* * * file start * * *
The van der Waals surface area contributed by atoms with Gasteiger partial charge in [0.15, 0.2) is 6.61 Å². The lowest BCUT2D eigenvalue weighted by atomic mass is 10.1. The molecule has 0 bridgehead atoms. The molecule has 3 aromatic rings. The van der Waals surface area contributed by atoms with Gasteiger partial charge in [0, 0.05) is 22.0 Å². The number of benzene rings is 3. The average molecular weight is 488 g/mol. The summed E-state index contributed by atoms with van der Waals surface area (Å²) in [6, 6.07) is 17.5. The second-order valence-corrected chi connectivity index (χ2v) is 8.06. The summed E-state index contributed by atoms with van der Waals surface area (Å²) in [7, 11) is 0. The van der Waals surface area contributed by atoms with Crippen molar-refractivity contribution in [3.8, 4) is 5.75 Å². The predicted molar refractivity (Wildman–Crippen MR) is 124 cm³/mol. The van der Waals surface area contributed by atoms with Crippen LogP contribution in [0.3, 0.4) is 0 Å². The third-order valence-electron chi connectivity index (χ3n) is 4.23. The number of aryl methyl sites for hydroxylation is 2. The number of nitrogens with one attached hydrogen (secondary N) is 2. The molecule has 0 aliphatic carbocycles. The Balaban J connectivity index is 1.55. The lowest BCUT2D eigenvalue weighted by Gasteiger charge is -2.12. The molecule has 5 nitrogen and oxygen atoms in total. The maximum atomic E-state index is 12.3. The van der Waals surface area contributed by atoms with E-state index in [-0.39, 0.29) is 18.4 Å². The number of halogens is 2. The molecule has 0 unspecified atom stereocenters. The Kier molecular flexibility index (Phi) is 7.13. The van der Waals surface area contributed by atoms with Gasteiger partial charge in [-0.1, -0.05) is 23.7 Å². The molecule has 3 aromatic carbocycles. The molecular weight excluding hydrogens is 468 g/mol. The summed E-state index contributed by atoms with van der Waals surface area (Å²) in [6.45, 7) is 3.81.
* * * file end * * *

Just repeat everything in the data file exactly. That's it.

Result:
The van der Waals surface area contributed by atoms with Gasteiger partial charge in [0.15, 0.2) is 6.61 Å². The lowest BCUT2D eigenvalue weighted by atomic mass is 10.1. The molecule has 0 bridgehead atoms. The molecule has 3 aromatic rings. The van der Waals surface area contributed by atoms with Gasteiger partial charge in [0, 0.05) is 22.0 Å². The number of benzene rings is 3. The average molecular weight is 488 g/mol. The summed E-state index contributed by atoms with van der Waals surface area (Å²) in [6, 6.07) is 17.5. The second-order valence-corrected chi connectivity index (χ2v) is 8.06. The summed E-state index contributed by atoms with van der Waals surface area (Å²) in [7, 11) is 0. The van der Waals surface area contributed by atoms with Crippen molar-refractivity contribution in [3.8, 4) is 5.75 Å². The predicted molar refractivity (Wildman–Crippen MR) is 124 cm³/mol. The van der Waals surface area contributed by atoms with Crippen LogP contribution in [0.3, 0.4) is 0 Å². The third-order valence-electron chi connectivity index (χ3n) is 4.23. The number of aryl methyl sites for hydroxylation is 2. The number of nitrogens with one attached hydrogen (secondary N) is 2. The molecule has 0 aliphatic carbocycles. The Balaban J connectivity index is 1.55. The lowest BCUT2D eigenvalue weighted by Gasteiger charge is -2.12. The molecule has 5 nitrogen and oxygen atoms in total. The maximum atomic E-state index is 12.3. The van der Waals surface area contributed by atoms with E-state index in [-0.39, 0.29) is 18.4 Å². The number of halogens is 2. The molecule has 0 unspecified atom stereocenters. The Kier molecular flexibility index (Phi) is 7.13. The van der Waals surface area contributed by atoms with Gasteiger partial charge in [-0.1, -0.05) is 23.7 Å². The molecule has 3 aromatic carbocycles. The molecular weight excluding hydrogens is 468 g/mol. The summed E-state index contributed by atoms with van der Waals surface area (Å²) in [6.45, 7) is 3.81.